And if I had ridden to the base of the climb on the road through town, it would have handled that too, and excelled on the pavement parts. It also turns with a very even and smooth response, not feeling like there is an odd transition off center like there was with the recent Kenda tires or even WTBs own Byway. Guitar Ted: Yeah, this Vulpine does not like wet soils! I agree 100% there. I also can concur with Grannygear here on how well this tire handles pavement. It can be leaned over and you can drill a corner pretty well. Much more so than with many other ‘gravel’ tread patterns I’ve tried.
Grannygear: I have been running 40psi most of the time and tried dropping to 35psi just to see. Unlike the Kendas, these Vulpines ride really well even at 40psi and at 35psi still rolled well on the road. I think 40psi for my 180 pounds is the go-to setting. Whatever WTB did with this cut resistant casing seemed to retain decent ride quality. Guitar Ted: Interesting! I have been running the Vulpine at something less than 40psi all along and I don’t think I’ve run it over 40psi ever. I weigh significantly more than Grannygear does, so this surprises me a bit in that I have had no issues with running these mid-30’s to upper 30’s psi air pressures. But then again, given the vert Grannygear has in SoCal, I may have had to bump pressures up a bit more over what I have to do here in the Mid-West for terrain.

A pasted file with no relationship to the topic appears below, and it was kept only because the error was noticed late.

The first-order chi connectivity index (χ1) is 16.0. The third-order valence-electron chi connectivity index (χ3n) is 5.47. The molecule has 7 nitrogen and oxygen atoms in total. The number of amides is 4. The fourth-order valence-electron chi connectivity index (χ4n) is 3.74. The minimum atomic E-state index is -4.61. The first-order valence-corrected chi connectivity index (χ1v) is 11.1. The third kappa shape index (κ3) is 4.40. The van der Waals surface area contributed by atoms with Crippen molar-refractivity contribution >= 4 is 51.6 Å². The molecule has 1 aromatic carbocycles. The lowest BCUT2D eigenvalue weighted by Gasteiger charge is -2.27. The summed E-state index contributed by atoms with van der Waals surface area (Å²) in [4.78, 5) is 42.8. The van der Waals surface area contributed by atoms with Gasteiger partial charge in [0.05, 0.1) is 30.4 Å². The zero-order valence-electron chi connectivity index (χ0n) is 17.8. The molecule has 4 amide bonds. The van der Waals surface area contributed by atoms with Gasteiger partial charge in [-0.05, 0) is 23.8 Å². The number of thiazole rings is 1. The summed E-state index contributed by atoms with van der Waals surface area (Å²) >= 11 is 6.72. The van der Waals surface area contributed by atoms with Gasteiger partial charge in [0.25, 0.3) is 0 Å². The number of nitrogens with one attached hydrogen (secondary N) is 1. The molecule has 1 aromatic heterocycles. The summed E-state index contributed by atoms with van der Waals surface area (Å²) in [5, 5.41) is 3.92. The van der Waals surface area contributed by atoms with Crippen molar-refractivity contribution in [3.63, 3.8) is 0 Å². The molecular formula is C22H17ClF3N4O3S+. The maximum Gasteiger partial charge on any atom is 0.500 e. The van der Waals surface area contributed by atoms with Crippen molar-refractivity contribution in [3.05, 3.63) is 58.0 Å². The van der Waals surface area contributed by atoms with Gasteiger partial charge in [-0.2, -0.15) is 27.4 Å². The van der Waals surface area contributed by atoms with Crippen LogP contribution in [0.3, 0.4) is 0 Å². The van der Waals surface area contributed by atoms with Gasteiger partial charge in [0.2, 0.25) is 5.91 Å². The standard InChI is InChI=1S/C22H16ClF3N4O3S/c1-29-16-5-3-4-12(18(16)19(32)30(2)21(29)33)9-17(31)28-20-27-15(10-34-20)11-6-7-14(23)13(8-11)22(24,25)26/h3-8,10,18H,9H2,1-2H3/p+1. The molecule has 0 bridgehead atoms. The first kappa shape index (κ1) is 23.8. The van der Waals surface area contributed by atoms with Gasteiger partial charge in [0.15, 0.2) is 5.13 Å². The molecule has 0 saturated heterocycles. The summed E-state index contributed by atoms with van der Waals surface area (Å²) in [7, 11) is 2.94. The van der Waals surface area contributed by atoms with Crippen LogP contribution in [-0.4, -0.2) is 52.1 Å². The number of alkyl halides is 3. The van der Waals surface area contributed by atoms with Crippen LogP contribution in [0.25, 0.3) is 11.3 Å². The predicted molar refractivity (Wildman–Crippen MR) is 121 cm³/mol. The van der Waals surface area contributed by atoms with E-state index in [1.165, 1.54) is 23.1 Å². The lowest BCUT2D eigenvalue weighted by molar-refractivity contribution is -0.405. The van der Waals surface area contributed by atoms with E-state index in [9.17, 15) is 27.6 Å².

At The Finish: Grannygear: Every so often you get a product to review that is so impressive, that works so well for you, that you wonder- ‘when it will let me down‘? I am still riding the new WTB Vulpine and I am still waiting for the let down. So far, so good. More than good actually. Like really good. Quite frankly, I love these tires. And the only thing I can think to make them better would be to give me a set in a 40-42mm size. Till then, this is a valid tire as long as the size and conditions where it excels rings true with you.
Guitar Ted: What he said! This tire is kind of an oddball in WTB’s line up. The other SG2 cut protected tires I’ve tried are good, but this Vulpine is so much nicer riding that it boggles my mind to think that it has SG2 cut protection in there. The Vulpine is- by far– WTB’s best riding tire for gravel yet. The Resolute with no cut protection is pretty good as well, but somehow the Vulpine is smoother riding. Okay, maybe that 650B Horizon is smoother, but- that’s a different tire altogether. The point here is that the Vulpine is a very impressive tire from a ride quality standpoint. It is an impressive tire from a performance standpoint in that it can handle a wide range of surfaces- as long as they are dry! The Vulpine is a tire that makes you think, “What if this were available in a wider size?”